Sayonara, Mr. Martin
Date: Thursday, June 10 2004
by Paul Harris
Sayonara, Mr. Martin
“Throughout the world, there are various shades of political opinion. One of the shadiest of these is the liberals. Ten degrees to the left of centre in good times, ten degrees to the right of centre if it affects them personally.”
Phil Ochs, live introduction to ‘Love Me, I’m a Liberal’ (January 1966)
Ochs was really talking about the small ‘L’ variety of liberals, and specifically the American subspecies, but the shoe certainly fits here in Canada with the big ‘L’ crowd. And we are presently witnessing the desperate attempt by these Liberals to purchase, with our money, the same social niceties they have stolen over the past ten years or so, also with our money.
The Liberals didn’t negotiate the disastrous NAFTA deal, but they did let it go ahead as planned in January 1994. They didn’t give us the GST, but they did fail to remove it as they had promised. They claim to have balanced Canada’s books for the past decade although accounting magic can make anything look balanced, or not, as political whims dictate.
But they have also overseen the continued degradation of those intangible and real things that make this country different from our friendly southern neighbour. Medicare is sick or dying, our military is a worldwide joke and our once proud history of peacekeeping is beyond our reach, our taxes go higher or lower for entirely political rather than financial reasons … in short, Canada is a mess.
The Liberals are certainly not to blame for this entirely because we have still the legacy of Brian Mulroney as a cross to bear. But in a decade they have only made things worse in Canada, not better.
Over the past month, Paul Martin has given additional proof to a theory I have held about him for some while. Think back to his nine years as Minister of Finance: every year, the picture got rosier and the deficit or surplus looked better and better. Every time he was discussing an upcoming budget he would make predictions of, say, a billion dollar surplus and then proudly announce later that performance was better than expected and the surplus was five billion. Every time.
There are those who say he was simply giving ‘conservative’ (small ‘C’) estimates but I have maintained that he simply can’t count.
Three weeks ago, in the wake of a horrible slide in voter appreciation for his party, he called an election he didn’t need to call. Again, I think, because he can’t count. And now we are witnessing the meltdown of the Liberal Party right before our eyes and the only regret that brings to my mind is the ascendancy of Stephen Harper and his band of no-goods.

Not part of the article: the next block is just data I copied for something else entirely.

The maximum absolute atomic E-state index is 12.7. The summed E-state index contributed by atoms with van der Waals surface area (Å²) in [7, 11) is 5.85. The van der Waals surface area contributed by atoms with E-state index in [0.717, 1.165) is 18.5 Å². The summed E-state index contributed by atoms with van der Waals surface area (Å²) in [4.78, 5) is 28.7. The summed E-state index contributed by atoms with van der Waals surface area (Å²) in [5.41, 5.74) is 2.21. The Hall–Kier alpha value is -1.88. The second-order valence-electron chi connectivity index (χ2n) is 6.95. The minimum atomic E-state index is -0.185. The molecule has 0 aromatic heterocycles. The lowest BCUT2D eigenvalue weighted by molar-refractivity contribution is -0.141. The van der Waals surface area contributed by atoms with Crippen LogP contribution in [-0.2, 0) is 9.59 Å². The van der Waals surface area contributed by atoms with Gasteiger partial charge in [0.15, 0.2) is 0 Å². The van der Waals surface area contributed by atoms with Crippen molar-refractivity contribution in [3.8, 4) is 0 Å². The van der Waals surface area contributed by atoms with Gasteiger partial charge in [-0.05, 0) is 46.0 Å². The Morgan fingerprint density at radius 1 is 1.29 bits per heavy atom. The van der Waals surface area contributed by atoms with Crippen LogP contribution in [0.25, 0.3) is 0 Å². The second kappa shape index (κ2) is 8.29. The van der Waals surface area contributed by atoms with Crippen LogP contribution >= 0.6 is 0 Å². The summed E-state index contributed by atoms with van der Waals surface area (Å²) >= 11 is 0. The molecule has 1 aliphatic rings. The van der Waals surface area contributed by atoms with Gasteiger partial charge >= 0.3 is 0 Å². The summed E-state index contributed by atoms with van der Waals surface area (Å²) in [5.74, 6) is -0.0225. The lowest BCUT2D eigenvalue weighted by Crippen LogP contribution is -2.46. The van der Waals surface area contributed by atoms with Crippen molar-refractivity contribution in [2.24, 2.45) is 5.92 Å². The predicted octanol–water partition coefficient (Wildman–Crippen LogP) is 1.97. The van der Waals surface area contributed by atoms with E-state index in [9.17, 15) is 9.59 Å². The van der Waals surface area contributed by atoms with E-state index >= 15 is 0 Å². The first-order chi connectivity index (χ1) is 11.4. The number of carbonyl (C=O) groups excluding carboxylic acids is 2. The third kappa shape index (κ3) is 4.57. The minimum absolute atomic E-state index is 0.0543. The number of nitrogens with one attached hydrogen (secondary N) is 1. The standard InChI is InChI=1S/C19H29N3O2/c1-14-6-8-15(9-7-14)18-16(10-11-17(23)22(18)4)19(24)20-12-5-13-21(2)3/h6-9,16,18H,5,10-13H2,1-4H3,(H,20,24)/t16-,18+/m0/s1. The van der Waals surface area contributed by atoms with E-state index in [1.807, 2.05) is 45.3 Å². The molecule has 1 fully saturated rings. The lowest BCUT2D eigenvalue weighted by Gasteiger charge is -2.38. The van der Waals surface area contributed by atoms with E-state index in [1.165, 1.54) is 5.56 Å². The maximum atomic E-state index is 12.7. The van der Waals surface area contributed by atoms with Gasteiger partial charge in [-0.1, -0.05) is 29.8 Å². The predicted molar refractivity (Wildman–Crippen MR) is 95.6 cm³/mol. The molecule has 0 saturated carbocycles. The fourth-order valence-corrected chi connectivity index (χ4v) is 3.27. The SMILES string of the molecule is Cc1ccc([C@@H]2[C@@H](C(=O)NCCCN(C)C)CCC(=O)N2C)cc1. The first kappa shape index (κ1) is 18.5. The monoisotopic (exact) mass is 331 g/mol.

While Harper’s Conservatives are asking Canadians to ‘demand better’ in the hope that voters will be fooled into believing that ‘better’ means Conservative, Martin is prancing around talking about a vision of Canada that he and his Liberals choose and, by gosh, he hopes you’ll choose it too. And he does this with the boldfaced arrogance of someone who thinks we’ll all be too stupid to notice that the vision he is espousing is a return to many of the things that he and the Liberals have been busy gutting for the past decade.
Paul Martin deserves to have his face slapped, figuratively and literally, and it is beginning to seem that the voters of Canada are in the right mood to do at least the figurative part. And it bloody serves him right! The problem is, his 10 years of stupidity in power and his present idiotic election call may very well result in putting Stephen Harper in the Prime Minister’s office. God help as all then.
It seems to me that Canadians are choosing the Conservatives for the wrong reason: they want to punish the Liberals. It’s a noble sentiment and one that I wholeheartedly endorse, but this is the classic ‘biting off your nose to spite your face’ syndrome.
The Liberals cannot be trusted, the Conservatives cannot be tolerated. And if either party is reaching voters with the few little tidbits of social programming they are promising, then voters should have enough sense to simply reject both parties and cast their votes for one of the two parties that truly are into social programming: the NDP, and the Greens. Either of them is a far better choice than Dumb and Dumber.
In my life, I have voted for almost every political party, even the fringe parties (and, God forgive me, the Progressive Conservatives once when I was very young and the candidate was impressive [mea culpa]) … all except the Liberals; I’ve never sunk that low.
Phil Ochs was right.